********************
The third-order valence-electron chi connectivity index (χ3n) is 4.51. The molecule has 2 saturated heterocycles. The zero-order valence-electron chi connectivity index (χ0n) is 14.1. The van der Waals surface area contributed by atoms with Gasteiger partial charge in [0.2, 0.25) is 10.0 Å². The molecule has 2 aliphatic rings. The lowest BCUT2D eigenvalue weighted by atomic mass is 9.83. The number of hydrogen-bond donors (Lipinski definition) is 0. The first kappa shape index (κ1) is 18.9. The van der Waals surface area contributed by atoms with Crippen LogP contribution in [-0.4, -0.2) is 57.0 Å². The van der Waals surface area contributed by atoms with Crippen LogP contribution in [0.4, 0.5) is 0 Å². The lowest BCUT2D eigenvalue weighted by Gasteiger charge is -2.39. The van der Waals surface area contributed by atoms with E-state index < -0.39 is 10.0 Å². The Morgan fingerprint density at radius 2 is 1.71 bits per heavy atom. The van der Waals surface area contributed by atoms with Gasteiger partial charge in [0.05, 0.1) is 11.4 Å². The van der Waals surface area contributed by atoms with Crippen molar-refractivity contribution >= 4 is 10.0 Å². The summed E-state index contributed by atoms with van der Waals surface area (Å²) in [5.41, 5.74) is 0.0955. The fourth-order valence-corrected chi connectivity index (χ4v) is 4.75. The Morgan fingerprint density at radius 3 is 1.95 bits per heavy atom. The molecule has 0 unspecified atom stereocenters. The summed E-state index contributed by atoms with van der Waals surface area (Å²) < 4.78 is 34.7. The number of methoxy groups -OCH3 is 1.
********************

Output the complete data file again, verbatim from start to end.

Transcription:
The third-order valence-electron chi connectivity index (χ3n) is 4.51. The molecule has 2 saturated heterocycles. The zero-order valence-electron chi connectivity index (χ0n) is 14.1. The van der Waals surface area contributed by atoms with Gasteiger partial charge in [0.2, 0.25) is 10.0 Å². The molecule has 2 aliphatic rings. The lowest BCUT2D eigenvalue weighted by atomic mass is 9.83. The number of hydrogen-bond donors (Lipinski definition) is 0. The first kappa shape index (κ1) is 18.9. The van der Waals surface area contributed by atoms with Crippen LogP contribution in [-0.4, -0.2) is 57.0 Å². The van der Waals surface area contributed by atoms with Crippen LogP contribution in [0.4, 0.5) is 0 Å². The lowest BCUT2D eigenvalue weighted by Gasteiger charge is -2.39. The van der Waals surface area contributed by atoms with E-state index < -0.39 is 10.0 Å². The Morgan fingerprint density at radius 2 is 1.71 bits per heavy atom. The van der Waals surface area contributed by atoms with Gasteiger partial charge in [0.05, 0.1) is 11.4 Å². The van der Waals surface area contributed by atoms with Crippen molar-refractivity contribution >= 4 is 10.0 Å². The summed E-state index contributed by atoms with van der Waals surface area (Å²) in [5.41, 5.74) is 0.0955. The fourth-order valence-corrected chi connectivity index (χ4v) is 4.75. The Morgan fingerprint density at radius 3 is 1.95 bits per heavy atom. The molecule has 0 unspecified atom stereocenters. The summed E-state index contributed by atoms with van der Waals surface area (Å²) < 4.78 is 34.7. The number of methoxy groups -OCH3 is 1.